The primarily voluntary social service network established by the Orthodox dwarfs in the number of people reached and served, specifically including the non-Orthodox, what the federation world does. The gap becomes wider each year. If I would list each significant Orthodox chesed initiative and provide a single sentence describing what it does, a month of columns would not come close to containing sufficient space to do the job.

The major issue posed by the Steinhardt challenge is involvement, the failure of Orthodox Jews to be sufficiently engaged with the non-Orthodox. He asserts that this is contrary to Maimonides' teachings, in the words of the article "that one must not remove himself from the community." Maimonides is relevant to the issue, but he teaches exactly the reverse in describing a situation that echoes contemporary American Jewish life. Those who wish to explore whether I am accurate can examine Laws of Ethics (Hilchot De'ot), chapter 6, 1.

Putting aside the question of whether the Orthodox have room for more on their communal plate, are they obligated to be engaged in the fashion insisted on by Michael Steinhardt? Many are, in fact, engaged, whether in education, outreach, charitable activity or in other ways, as I am. But must we ignore the widening chasm as secular Jews move further away from our traditions and values? The Jewish establishment has made a sincere effort to accommodate the Orthodox on kashruth and, at times, Shabbos. Yet the secular and the Orthodox are further apart than ever in values and ideas. Are the latter required to ignore the funding of or involvement in activities that debase Judaism? Are they to ignore the overwhelming support among our secularists for gay marriage? Or the widening opposition to even a minimum place for religion in American public life? Are the Orthodox to be blind to the all-out war waged by the Jewish establishment against aid to parochial schools? What about intermarriage and its consequences?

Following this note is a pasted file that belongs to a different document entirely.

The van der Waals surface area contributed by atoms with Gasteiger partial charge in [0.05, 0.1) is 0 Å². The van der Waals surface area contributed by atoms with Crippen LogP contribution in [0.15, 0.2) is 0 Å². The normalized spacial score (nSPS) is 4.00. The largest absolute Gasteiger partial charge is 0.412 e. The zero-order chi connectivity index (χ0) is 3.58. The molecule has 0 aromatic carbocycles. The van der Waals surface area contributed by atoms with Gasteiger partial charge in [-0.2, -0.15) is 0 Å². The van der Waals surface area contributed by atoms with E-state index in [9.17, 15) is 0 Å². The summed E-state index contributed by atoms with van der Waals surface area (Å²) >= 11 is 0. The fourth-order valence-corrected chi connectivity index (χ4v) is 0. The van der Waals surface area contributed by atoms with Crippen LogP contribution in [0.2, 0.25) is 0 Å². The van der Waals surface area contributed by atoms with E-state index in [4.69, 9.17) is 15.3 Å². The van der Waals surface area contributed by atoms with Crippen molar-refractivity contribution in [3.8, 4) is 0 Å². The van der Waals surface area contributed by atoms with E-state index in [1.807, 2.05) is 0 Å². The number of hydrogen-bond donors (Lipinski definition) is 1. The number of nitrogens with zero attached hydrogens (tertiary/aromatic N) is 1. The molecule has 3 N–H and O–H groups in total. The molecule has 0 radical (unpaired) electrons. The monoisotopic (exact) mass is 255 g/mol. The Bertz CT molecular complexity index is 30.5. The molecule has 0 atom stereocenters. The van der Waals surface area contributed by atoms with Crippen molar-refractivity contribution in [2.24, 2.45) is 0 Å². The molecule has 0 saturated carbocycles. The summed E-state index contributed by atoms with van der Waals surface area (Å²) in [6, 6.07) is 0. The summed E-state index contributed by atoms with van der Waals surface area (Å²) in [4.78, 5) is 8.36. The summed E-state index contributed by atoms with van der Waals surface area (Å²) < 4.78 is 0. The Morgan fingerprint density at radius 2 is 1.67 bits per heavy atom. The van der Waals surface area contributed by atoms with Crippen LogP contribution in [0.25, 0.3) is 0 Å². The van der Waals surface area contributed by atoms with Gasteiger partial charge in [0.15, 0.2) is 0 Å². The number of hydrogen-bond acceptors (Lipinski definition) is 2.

The sad fact is that when the Orthodox and non-Orthodox interact, there's a good prospect that the food will be kosher but the values will be chazer treif. As assimilatory forces alive in American Jewish life take an ever-increasing toll, there will be even less common ground and reduced prospect that Orthodox engagement will have an impact.

This may sound too pessimistic. Mr. Steinhardt also criticized the Orthodox for believing that the non-Orthodox "are a lost cause." This isn't the case, although prospects for Jewish continuity among a majority of American Jews are bleak. Interestingly, in a meeting several months ago, not set up at my initiative, Mr. Steinhardt was pessimistic about the Jewish future of non-Orthodox Jews.